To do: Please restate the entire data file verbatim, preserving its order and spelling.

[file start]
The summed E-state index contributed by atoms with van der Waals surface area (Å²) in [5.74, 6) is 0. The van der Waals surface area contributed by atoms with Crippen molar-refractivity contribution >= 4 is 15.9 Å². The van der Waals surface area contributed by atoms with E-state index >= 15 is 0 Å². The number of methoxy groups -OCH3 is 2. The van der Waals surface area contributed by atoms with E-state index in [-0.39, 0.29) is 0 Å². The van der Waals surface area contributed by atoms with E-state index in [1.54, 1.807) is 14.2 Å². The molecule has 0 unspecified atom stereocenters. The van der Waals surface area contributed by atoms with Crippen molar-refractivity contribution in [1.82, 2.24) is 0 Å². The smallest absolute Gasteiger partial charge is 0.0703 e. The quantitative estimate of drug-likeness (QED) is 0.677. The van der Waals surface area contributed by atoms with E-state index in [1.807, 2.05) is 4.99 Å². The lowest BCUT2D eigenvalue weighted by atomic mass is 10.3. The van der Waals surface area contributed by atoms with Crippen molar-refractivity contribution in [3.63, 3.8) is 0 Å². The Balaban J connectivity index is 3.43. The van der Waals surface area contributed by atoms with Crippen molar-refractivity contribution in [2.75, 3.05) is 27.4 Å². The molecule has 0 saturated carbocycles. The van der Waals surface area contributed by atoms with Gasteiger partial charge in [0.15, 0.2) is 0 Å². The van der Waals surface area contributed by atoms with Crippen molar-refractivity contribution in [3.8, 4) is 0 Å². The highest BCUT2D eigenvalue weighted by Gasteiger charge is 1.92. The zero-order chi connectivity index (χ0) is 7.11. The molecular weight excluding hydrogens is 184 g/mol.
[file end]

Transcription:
The summed E-state index contributed by atoms with van der Waals surface area (Å²) in [5.74, 6) is 0. The van der Waals surface area contributed by atoms with Crippen molar-refractivity contribution >= 4 is 15.9 Å². The van der Waals surface area contributed by atoms with E-state index >= 15 is 0 Å². The number of methoxy groups -OCH3 is 2. The van der Waals surface area contributed by atoms with E-state index in [-0.39, 0.29) is 0 Å². The van der Waals surface area contributed by atoms with E-state index in [1.54, 1.807) is 14.2 Å². The molecule has 0 unspecified atom stereocenters. The van der Waals surface area contributed by atoms with Crippen molar-refractivity contribution in [1.82, 2.24) is 0 Å². The smallest absolute Gasteiger partial charge is 0.0703 e. The quantitative estimate of drug-likeness (QED) is 0.677. The van der Waals surface area contributed by atoms with E-state index in [1.807, 2.05) is 4.99 Å². The lowest BCUT2D eigenvalue weighted by atomic mass is 10.3. The van der Waals surface area contributed by atoms with Crippen molar-refractivity contribution in [3.63, 3.8) is 0 Å². The Balaban J connectivity index is 3.43. The van der Waals surface area contributed by atoms with Crippen molar-refractivity contribution in [2.75, 3.05) is 27.4 Å². The molecule has 0 saturated carbocycles. The van der Waals surface area contributed by atoms with Gasteiger partial charge in [0.15, 0.2) is 0 Å². The van der Waals surface area contributed by atoms with Crippen molar-refractivity contribution in [3.8, 4) is 0 Å². The highest BCUT2D eigenvalue weighted by Gasteiger charge is 1.92. The zero-order chi connectivity index (χ0) is 7.11. The molecular weight excluding hydrogens is 184 g/mol.